Grodziskie or Grätzer
by Mike Retzlaff
This obscure style of beer has been garnering some attention of late. I have no doubt that Kristen England who has quickly climbed the rungs of the BJCP ladder has much to do with its revival as a beer style.
BJCP released the official 2015 guidelines a few years back. These are to be used in their present form for competition judging. The following is the description of Grätzer in the Historical Beer section of the revision:
Historical Beer: Piwo Grodziskie (according to BJCP)
Aroma: Low to moderate oak wood smoke is the most prominent aroma component, but can be subtle and hard to detect. A low spicy, herbal, or floral hop aroma is typically present, and should be lower than or equal to the smoke in intensity. Hints of grainy wheat are also detected in the best examples. The aroma is otherwise clean, although light pomme fruit esters (especially ripe red apple or pear) are welcome. No acidity. Slight water-derived sulfury notes may be present.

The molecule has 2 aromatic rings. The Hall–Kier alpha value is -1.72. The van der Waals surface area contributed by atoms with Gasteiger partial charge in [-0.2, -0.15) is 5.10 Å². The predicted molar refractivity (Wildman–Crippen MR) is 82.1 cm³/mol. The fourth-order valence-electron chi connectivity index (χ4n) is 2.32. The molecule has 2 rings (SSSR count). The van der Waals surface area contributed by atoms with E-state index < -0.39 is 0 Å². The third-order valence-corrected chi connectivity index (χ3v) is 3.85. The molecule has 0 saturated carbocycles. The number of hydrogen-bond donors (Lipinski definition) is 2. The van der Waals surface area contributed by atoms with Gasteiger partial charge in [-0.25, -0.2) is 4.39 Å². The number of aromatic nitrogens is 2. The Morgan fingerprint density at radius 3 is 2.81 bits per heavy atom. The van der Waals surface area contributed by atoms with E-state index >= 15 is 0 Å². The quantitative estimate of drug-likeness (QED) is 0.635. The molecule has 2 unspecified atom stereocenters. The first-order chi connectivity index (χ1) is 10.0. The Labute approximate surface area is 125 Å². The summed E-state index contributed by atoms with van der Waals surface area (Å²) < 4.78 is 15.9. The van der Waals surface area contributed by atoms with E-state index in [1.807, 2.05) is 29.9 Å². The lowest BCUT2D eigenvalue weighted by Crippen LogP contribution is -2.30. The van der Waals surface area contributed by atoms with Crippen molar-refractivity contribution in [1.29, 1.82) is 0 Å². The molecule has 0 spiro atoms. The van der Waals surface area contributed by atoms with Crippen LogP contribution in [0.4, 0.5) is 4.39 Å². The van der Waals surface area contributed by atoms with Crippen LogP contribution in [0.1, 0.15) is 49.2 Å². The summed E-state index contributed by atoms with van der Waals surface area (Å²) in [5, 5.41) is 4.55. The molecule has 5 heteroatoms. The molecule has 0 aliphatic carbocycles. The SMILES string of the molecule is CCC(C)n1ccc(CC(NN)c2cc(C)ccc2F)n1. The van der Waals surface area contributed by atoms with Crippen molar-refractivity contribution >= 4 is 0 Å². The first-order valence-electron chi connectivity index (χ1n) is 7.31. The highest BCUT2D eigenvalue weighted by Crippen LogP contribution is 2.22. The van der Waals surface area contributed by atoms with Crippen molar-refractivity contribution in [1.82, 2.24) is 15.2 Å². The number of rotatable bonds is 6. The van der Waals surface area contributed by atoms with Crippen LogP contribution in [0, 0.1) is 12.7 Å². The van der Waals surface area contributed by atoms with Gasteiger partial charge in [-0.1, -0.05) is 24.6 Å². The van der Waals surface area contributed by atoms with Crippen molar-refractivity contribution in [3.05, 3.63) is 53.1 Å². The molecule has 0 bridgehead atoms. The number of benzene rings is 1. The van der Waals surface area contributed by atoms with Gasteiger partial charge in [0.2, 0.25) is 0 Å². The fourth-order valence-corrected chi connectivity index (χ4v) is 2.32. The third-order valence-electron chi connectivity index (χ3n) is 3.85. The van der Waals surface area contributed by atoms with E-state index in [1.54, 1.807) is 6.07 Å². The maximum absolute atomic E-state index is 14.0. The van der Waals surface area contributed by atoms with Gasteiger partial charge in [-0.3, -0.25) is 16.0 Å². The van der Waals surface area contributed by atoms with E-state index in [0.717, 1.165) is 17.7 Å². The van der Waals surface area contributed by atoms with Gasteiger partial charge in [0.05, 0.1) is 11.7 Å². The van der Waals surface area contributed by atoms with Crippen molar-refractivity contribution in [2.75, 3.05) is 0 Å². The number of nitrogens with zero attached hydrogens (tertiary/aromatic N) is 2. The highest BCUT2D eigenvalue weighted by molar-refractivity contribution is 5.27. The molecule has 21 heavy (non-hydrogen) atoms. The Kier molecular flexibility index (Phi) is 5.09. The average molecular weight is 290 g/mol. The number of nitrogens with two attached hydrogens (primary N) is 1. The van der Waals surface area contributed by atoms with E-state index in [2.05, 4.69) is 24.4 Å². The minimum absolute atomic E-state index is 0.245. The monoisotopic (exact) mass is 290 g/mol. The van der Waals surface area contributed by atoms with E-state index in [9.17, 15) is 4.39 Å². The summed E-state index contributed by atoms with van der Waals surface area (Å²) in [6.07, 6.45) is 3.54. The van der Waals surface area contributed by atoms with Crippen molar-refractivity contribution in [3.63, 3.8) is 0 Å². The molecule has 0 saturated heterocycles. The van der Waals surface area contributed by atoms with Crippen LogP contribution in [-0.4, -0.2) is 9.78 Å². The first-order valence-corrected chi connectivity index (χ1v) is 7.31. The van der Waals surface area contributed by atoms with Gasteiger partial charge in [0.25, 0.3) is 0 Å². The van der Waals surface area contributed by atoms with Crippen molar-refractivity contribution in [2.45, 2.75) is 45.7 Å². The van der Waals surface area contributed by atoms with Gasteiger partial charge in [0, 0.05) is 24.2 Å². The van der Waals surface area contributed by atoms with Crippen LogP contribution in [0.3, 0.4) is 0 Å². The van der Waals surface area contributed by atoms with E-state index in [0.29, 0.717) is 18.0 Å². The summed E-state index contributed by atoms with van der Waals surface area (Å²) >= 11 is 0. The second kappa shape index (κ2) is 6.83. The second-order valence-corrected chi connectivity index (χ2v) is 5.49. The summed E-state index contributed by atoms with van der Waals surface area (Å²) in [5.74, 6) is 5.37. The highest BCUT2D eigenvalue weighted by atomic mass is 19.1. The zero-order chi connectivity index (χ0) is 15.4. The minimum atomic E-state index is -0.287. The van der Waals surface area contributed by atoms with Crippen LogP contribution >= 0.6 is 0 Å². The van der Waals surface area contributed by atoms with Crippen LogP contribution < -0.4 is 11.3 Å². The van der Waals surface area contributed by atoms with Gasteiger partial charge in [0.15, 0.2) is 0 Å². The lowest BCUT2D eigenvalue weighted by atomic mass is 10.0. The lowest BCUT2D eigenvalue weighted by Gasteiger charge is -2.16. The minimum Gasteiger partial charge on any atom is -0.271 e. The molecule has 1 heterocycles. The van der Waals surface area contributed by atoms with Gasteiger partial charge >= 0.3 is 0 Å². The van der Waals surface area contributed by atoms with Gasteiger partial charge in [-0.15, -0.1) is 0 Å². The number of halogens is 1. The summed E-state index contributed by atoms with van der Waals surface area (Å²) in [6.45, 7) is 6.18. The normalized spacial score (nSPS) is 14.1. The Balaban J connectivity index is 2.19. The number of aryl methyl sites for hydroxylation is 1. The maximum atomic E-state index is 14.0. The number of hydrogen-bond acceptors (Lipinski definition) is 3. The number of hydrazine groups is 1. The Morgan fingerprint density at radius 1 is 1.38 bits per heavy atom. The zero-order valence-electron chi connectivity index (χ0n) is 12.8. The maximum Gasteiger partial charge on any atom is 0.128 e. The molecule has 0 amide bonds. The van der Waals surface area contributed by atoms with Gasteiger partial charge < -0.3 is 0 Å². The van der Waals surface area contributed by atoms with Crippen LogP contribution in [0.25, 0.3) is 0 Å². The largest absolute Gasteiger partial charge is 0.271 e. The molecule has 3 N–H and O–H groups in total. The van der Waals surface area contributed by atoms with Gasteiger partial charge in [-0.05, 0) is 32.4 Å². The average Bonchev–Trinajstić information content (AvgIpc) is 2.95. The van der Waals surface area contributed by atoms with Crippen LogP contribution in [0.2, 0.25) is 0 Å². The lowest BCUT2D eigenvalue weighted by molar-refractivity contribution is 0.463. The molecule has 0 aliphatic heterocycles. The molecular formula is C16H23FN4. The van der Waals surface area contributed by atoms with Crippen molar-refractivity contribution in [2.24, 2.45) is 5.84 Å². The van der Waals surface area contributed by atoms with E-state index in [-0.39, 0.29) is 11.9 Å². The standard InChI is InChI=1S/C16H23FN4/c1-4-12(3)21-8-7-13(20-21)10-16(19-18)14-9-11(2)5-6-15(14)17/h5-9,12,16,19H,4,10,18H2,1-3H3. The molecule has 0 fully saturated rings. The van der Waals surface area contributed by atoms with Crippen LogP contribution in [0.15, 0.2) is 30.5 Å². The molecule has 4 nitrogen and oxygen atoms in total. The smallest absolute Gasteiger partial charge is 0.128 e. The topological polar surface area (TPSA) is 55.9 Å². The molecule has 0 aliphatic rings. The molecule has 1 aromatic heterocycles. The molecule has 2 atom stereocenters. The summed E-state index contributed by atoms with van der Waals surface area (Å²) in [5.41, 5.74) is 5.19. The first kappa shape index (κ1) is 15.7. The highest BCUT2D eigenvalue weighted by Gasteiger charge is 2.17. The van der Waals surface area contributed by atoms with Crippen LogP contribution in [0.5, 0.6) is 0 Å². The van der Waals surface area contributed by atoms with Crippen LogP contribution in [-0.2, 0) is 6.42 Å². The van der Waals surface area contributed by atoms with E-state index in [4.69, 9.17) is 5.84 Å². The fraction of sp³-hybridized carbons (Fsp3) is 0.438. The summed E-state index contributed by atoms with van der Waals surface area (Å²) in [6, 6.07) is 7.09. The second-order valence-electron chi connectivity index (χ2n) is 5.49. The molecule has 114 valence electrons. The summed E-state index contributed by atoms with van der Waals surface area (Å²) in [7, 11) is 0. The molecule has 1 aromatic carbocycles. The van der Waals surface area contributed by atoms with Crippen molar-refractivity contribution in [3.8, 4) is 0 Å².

Appearance: Pale yellow to medium gold in color with excellent clarity. A tall, billowy, white, tightly-knit head with excellent retention is distinctive. Murkiness is a fault.
Flavor: Moderately-low to medium oak smoke flavor up front which carries into the finish; the smoke can be stronger in flavor than in aroma. The smoke character is gentle, should not be acrid, and can lend an impression of sweetness. A moderate to strong bitterness is readily evident which lingers through the finish. The overall balance is toward bitterness. Low but perceptible spicy, herbal, or floral hop flavor. Low grainy wheat character in the background. Light pomme fruit esters (red apple or pear) may be present. Dry, crisp finish. No sourness.
Mouthfeel: Light in body, with a crisp and dry finish. Carbonation is quite high and can add a slight carbonic bite or prickly sensation. No noticeable alcohol warmth.